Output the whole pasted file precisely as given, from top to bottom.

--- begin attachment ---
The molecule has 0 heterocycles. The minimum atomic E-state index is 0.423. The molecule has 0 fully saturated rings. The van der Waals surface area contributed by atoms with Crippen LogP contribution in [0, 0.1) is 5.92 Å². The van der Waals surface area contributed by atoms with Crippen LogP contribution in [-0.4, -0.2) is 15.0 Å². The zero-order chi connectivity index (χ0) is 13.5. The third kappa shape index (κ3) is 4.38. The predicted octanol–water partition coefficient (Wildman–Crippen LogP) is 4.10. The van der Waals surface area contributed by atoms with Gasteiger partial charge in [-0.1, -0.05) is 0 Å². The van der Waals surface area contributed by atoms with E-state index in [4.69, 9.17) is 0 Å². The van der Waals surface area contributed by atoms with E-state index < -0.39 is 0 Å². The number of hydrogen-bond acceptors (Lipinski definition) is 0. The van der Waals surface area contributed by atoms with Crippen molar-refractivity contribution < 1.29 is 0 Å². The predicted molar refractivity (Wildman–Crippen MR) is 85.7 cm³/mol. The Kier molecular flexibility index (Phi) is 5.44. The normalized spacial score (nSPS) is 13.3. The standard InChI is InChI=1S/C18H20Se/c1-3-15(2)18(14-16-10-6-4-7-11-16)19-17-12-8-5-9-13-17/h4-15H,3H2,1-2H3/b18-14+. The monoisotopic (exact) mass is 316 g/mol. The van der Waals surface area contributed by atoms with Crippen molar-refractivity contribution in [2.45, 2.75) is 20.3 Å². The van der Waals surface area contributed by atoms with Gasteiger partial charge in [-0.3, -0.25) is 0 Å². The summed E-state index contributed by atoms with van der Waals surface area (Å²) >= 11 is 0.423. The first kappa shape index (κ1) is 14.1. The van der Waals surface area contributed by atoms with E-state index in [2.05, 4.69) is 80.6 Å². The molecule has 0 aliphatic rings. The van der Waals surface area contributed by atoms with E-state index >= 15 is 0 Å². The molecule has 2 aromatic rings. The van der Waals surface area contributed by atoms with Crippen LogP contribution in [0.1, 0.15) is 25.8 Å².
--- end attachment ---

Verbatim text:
The molecule has 0 heterocycles. The minimum atomic E-state index is 0.423. The molecule has 0 fully saturated rings. The van der Waals surface area contributed by atoms with Crippen LogP contribution in [0, 0.1) is 5.92 Å². The van der Waals surface area contributed by atoms with Crippen LogP contribution in [-0.4, -0.2) is 15.0 Å². The zero-order chi connectivity index (χ0) is 13.5. The third kappa shape index (κ3) is 4.38. The predicted octanol–water partition coefficient (Wildman–Crippen LogP) is 4.10. The van der Waals surface area contributed by atoms with Gasteiger partial charge in [-0.1, -0.05) is 0 Å². The van der Waals surface area contributed by atoms with E-state index in [4.69, 9.17) is 0 Å². The van der Waals surface area contributed by atoms with E-state index < -0.39 is 0 Å². The number of hydrogen-bond acceptors (Lipinski definition) is 0. The van der Waals surface area contributed by atoms with Crippen molar-refractivity contribution < 1.29 is 0 Å². The predicted molar refractivity (Wildman–Crippen MR) is 85.7 cm³/mol. The Kier molecular flexibility index (Phi) is 5.44. The normalized spacial score (nSPS) is 13.3. The standard InChI is InChI=1S/C18H20Se/c1-3-15(2)18(14-16-10-6-4-7-11-16)19-17-12-8-5-9-13-17/h4-15H,3H2,1-2H3/b18-14+. The monoisotopic (exact) mass is 316 g/mol. The van der Waals surface area contributed by atoms with Crippen molar-refractivity contribution in [2.45, 2.75) is 20.3 Å². The van der Waals surface area contributed by atoms with Gasteiger partial charge in [-0.3, -0.25) is 0 Å². The summed E-state index contributed by atoms with van der Waals surface area (Å²) >= 11 is 0.423. The first kappa shape index (κ1) is 14.1. The van der Waals surface area contributed by atoms with E-state index in [2.05, 4.69) is 80.6 Å². The molecule has 0 aliphatic rings. The van der Waals surface area contributed by atoms with E-state index >= 15 is 0 Å². The molecule has 2 aromatic rings. The van der Waals surface area contributed by atoms with Crippen LogP contribution in [0.1, 0.15) is 25.8 Å².